Cyberpunk 2077: Blackout #2 continues the story of Arturo, the brain dance repairman with an unplayable debt due much too soon. What's striking about the issue is just how deeply writer Bartosz Sztybor takes the idea of writing worst-case scenarios. The reader feels the bind Arturo is put in, especially when a different debt company (who bought the original debt) enters the picture.
For many writers, it would be enough to put Arturo in the bind and hang the debt lazily over his head, but Sztybor finds a way to accelerate the story. That pace (or illusion of it) is essential the stakes feel real. Arturo can't just hang out in his studio apartment hiding from the loan sharks (to use a phrase from a song whose title is probably a Sandman reference); the clock is visibly ticking.
Credit to the art team of artist Roberto Ricci and colorist Fabiana Mascolo that delivers panel in, panel out detail in Cyberpunk 2077: Blackout #2 that wows me. Every bit of extra detail adds to the cluttered, lived-in nature of the world. With this kind of cartooning, it's easy to believe people live in the setting. In terms of Frank Cvetkovic's lettering, there's a weird effect on the caption boxes that's distracting. You can see it below, there are style elements to the caption boxes that aren't lined up with the caption itself. Maybe it's supposed to tie the boxes in different panels to each other?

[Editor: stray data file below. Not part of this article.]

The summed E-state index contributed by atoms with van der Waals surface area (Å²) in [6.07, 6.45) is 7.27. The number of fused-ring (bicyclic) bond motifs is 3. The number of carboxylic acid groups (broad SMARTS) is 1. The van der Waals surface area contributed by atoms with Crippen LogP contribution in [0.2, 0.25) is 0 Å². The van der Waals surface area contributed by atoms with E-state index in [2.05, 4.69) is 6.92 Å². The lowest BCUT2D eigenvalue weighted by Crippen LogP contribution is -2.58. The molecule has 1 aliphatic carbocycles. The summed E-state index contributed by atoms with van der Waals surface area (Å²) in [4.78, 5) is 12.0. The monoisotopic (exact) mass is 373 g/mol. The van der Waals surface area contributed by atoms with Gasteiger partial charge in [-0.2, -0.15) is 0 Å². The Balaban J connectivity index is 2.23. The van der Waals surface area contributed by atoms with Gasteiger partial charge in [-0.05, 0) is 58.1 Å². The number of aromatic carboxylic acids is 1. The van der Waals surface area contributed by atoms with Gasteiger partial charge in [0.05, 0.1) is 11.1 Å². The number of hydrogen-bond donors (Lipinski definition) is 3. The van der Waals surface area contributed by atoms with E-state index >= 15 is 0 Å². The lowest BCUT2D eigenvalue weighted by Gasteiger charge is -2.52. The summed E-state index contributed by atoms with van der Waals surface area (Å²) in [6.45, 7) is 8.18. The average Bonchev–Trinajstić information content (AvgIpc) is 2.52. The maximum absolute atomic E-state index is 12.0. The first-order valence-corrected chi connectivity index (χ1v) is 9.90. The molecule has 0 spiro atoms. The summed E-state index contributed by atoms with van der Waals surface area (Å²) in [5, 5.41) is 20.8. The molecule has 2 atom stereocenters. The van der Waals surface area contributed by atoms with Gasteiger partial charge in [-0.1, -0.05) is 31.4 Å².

That minor criticism notwithstanding, Cyberpunk 2077: Blackout #2 is a heist comic that's stolen my heart.
Arturos heist scheme is set in motion–all he needs is a team–a trusted cyberpunk, the best driver in Night City, and an unlikely ally within one of the citys most corrupt institutions. Choices have consequences, but this time, the choice is his.